Further to what Parenti writes, one should not forget that Germanos of Constantinople and Andrew of Crete left a huge hymnographical corpus, and according to their biographies, both were clerics of the Hagia Sophia prior to their episcopal ordination. Now Andrew was from Damascus and started his monastic life in Jerusalem, but Germanos was a Constantinopolitan.
 

Deacon

Παλαιό Μέλος
#5
Useful notes here, Shota.

As far as I know, very few of the surviving mss reflect the tradition of the Cathedral Rite, but none of them is identified as "Constantinopolitan". EBE 2061 and 2062 are the only mss today known to exclusively retain the "asmatic" chant, but they belong to the tradition of Thessalonike. Of course, we can find traces of the Constantinople Cathedral Rite in music mss of 14-15th century, in "μέλη" being referred to as "πολίτικα". Maybe mr Arvanitis could shed more light on this subject.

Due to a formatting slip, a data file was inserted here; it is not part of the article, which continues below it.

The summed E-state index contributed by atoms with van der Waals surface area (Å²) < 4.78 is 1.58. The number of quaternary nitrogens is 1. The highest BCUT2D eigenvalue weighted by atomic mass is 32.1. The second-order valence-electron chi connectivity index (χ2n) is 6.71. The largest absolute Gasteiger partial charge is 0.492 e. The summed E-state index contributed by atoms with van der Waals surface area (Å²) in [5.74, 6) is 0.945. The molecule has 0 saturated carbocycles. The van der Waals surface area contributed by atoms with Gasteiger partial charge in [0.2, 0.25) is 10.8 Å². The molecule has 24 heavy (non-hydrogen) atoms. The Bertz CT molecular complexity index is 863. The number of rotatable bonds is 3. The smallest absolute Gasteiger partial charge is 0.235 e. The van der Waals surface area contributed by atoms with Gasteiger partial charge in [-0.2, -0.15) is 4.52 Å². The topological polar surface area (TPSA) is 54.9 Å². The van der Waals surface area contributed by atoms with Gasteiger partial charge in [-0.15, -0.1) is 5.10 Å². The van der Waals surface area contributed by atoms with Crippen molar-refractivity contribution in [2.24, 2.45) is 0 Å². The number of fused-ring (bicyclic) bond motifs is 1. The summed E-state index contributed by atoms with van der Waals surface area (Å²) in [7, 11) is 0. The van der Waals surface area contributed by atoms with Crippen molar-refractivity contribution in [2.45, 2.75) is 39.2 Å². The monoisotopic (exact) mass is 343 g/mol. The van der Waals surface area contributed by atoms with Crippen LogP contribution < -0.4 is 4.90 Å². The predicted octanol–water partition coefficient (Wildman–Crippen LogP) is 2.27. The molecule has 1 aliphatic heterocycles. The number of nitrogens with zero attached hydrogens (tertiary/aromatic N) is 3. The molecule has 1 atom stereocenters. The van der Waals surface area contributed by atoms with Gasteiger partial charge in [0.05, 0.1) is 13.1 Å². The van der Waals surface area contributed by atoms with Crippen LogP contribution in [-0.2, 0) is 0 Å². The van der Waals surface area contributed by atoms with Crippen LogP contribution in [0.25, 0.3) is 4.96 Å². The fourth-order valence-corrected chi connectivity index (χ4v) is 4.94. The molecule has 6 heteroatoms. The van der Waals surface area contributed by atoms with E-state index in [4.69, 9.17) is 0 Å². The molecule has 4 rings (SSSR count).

antonios

Αετόπουλος Αντώνιος
#6
My intension was not to create a debate of this kind (the vs kind that is), which is after all meaningless. This paper shows that the time of the decline of the Cathedral Rite must be placed earlier than what we believed until now. As for the reasons of that decline, I think it does not say much and the subject is still open. But the new evidence changes that discussion too.
 

domesticus

Lupus non curat numerum ovium
#7
My intension was not to create a debate of this kind (the vs kind that is), which is after all meaningless. This paper shows that the time of the decline of the Cathedral Rite must be placed earlier than what we believed until now. As for the reasons of that decline, I think it does not say much and the subject is still open. But the new evidence changes that discussion too.
The main difficulty is to differentiate the secular reasons from the theological. And the role of monasticism is crucial for the above.
 

Shota

Παλαιό Μέλος
#8
Useful notes here, Shota.